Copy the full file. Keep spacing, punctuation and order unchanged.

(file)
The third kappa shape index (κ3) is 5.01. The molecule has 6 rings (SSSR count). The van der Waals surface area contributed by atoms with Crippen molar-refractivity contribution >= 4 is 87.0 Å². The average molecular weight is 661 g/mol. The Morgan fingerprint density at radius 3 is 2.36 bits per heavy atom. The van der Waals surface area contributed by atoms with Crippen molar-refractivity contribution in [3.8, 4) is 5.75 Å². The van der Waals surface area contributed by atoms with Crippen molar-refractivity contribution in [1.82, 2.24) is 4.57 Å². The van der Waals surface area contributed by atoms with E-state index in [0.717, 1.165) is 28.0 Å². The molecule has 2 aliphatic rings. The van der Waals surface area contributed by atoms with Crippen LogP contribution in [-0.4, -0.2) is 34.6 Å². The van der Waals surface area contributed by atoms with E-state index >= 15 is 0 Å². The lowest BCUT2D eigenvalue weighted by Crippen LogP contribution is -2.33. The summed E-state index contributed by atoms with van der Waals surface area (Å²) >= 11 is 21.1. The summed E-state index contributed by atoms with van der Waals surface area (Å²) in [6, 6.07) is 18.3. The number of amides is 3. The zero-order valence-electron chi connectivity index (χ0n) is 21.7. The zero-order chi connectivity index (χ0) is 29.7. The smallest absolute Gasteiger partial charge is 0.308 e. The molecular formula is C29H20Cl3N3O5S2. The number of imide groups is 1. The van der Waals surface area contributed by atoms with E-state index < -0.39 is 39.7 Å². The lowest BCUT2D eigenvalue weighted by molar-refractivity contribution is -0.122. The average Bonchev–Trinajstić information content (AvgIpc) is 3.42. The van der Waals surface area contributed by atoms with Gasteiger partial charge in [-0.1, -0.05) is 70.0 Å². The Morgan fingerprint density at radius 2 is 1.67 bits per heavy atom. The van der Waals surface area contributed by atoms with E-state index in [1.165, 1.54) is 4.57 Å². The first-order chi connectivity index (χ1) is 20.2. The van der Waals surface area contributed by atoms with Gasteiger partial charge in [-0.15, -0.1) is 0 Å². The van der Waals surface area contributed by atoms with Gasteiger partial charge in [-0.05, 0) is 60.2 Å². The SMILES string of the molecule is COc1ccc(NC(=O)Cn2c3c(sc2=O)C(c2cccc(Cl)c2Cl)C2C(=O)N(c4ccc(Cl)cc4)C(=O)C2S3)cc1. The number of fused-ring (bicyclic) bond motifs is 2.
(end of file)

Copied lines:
The third kappa shape index (κ3) is 5.01. The molecule has 6 rings (SSSR count). The van der Waals surface area contributed by atoms with Crippen molar-refractivity contribution >= 4 is 87.0 Å². The average molecular weight is 661 g/mol. The Morgan fingerprint density at radius 3 is 2.36 bits per heavy atom. The van der Waals surface area contributed by atoms with Crippen molar-refractivity contribution in [3.8, 4) is 5.75 Å². The van der Waals surface area contributed by atoms with Crippen molar-refractivity contribution in [1.82, 2.24) is 4.57 Å². The van der Waals surface area contributed by atoms with E-state index in [0.717, 1.165) is 28.0 Å². The molecule has 2 aliphatic rings. The van der Waals surface area contributed by atoms with Crippen LogP contribution in [-0.4, -0.2) is 34.6 Å². The van der Waals surface area contributed by atoms with E-state index >= 15 is 0 Å². The lowest BCUT2D eigenvalue weighted by Crippen LogP contribution is -2.33. The summed E-state index contributed by atoms with van der Waals surface area (Å²) >= 11 is 21.1. The summed E-state index contributed by atoms with van der Waals surface area (Å²) in [6, 6.07) is 18.3. The number of amides is 3. The zero-order valence-electron chi connectivity index (χ0n) is 21.7. The zero-order chi connectivity index (χ0) is 29.7. The smallest absolute Gasteiger partial charge is 0.308 e. The molecular formula is C29H20Cl3N3O5S2. The number of imide groups is 1. The van der Waals surface area contributed by atoms with E-state index < -0.39 is 39.7 Å². The lowest BCUT2D eigenvalue weighted by molar-refractivity contribution is -0.122. The average Bonchev–Trinajstić information content (AvgIpc) is 3.42. The van der Waals surface area contributed by atoms with Gasteiger partial charge in [-0.1, -0.05) is 70.0 Å². The Morgan fingerprint density at radius 2 is 1.67 bits per heavy atom. The van der Waals surface area contributed by atoms with E-state index in [1.165, 1.54) is 4.57 Å². The first-order chi connectivity index (χ1) is 20.2. The van der Waals surface area contributed by atoms with Gasteiger partial charge in [-0.15, -0.1) is 0 Å². The van der Waals surface area contributed by atoms with Gasteiger partial charge in [-0.05, 0) is 60.2 Å². The SMILES string of the molecule is COc1ccc(NC(=O)Cn2c3c(sc2=O)C(c2cccc(Cl)c2Cl)C2C(=O)N(c4ccc(Cl)cc4)C(=O)C2S3)cc1. The number of fused-ring (bicyclic) bond motifs is 2.